In any computational environment(digital,neural,analog or quantum mechanical) is it possible to write or construct a program which can be construed as free will?
No. First consider what we mean by free will.
One sense of free will is that with enough information it is possible to predict every choice the machine, let's call it Mike, makes. There are two major problems predicting what Mike will choose, chaos and quantum physics. If the universe were perfectly deterministic, then we could theoretically build a machine to predict Mike's choices. Chaos theory introduces the problem of initial conditions, that we have to have infinite information to predict Mike's choice. Quantum physics introduces Heisenberg's Uncertainty Principle, that it's not even possible to know everything about Mike's state at any point in time.
From this one might gather that free will is therefore true, but this is incorrect. Just because it is impossible to know the exact state of Mike at any point in time does not mean that there is not an exact state of Mike at any point in time. However you want to see mike, as a quantum system, a chaotic system, or a classical system, his choices are a product of events in that system. To claim free will is to say that somehow Mike is able to transcend that system.
That being said, Mike is a decision making machine, just like us humans. Because at some level the decision making process is opaque to all observers within the system, Mike is like a black box. Because of this fact, what is the practical difference between Mike and a machine that actually has free will?
Claiming free will exists is the same as claiming souls exist, because they are both outside the realm of physics. However, you could claim that Mike does have free will, or a soul, and no one would be able to disprove you. The only way to "build" a machine with true free will would be to do so outside of the boundaries of science.
The closest you could is to use a true quantum mechanical random number generator, and base the program's actions off that. If quantum mechanics is correct in saying the universe is inherently random, the program's actions could not be predicted in advance, and would thus constitute a form of "free will".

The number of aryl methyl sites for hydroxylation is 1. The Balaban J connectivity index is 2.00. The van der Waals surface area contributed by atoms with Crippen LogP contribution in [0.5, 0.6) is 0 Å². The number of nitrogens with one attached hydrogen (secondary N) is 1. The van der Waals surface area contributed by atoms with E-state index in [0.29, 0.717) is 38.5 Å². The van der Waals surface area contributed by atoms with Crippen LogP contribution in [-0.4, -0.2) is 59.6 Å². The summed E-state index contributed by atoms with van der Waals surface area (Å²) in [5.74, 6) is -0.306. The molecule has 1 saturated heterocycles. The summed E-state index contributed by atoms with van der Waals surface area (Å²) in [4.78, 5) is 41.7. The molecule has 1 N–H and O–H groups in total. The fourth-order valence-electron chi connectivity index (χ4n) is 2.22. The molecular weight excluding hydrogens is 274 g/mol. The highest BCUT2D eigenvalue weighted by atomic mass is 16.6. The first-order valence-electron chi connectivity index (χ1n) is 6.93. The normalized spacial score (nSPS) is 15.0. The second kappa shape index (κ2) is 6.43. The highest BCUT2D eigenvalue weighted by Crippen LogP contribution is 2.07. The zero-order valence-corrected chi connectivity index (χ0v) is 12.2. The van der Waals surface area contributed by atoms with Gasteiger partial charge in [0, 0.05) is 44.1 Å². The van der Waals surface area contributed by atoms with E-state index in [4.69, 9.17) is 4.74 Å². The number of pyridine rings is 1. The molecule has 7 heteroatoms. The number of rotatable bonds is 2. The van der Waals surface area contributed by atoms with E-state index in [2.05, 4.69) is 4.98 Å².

Of course, that doesn't mean the program (or machine running the program) has free will any more than a rock has free will, but, since you can't predict its actions, it can at least give the illusion of free will, even though it's running a fixed algorithm.
There are several methods to generate psuedo-random numbers and sites like https://www.random.org/ use atmospheric noise to generate high quality random numbers, but, if you accept that atmospheric noise is predictable (ie, it measures something "large" enough that quantum randomness "averages out"), then your program's actions could still theoretically be predictable.
By using a true quantum random number generator, your machine/program's actions would be unpredictable, even in theory.
NOTE: google suggests there are some sites which offer true quantum-level random numbers and that true quantum-level random number generators (hardware) are available. I did not explore either deeply.
I think the answer is simple based on the wording;
"construct a program which can be construed as free will"
and the answer is yes. Whether or not free will actually exists is irrelevant considering that many people have construed our own existences as having free will. The chess playing computer has free will in the sense that it chooses what moves to make based on input.
Humans, which we'll say have free will for the sake of comparison, are also limited by knowledge/information but make similar decisions.
It is conceivable that as technology grows, and things like google's deep mind improve, we'll have programs that learn information and make decisions based on that information ultimately writing their own programming the way a human defines themselves and builds character from experience. But is it free will, it can be construed as such a thing, but if you break even our decisions down to reactions in our neural pathways and the deterministic behavior of atoms, there may be no other way to declare free will.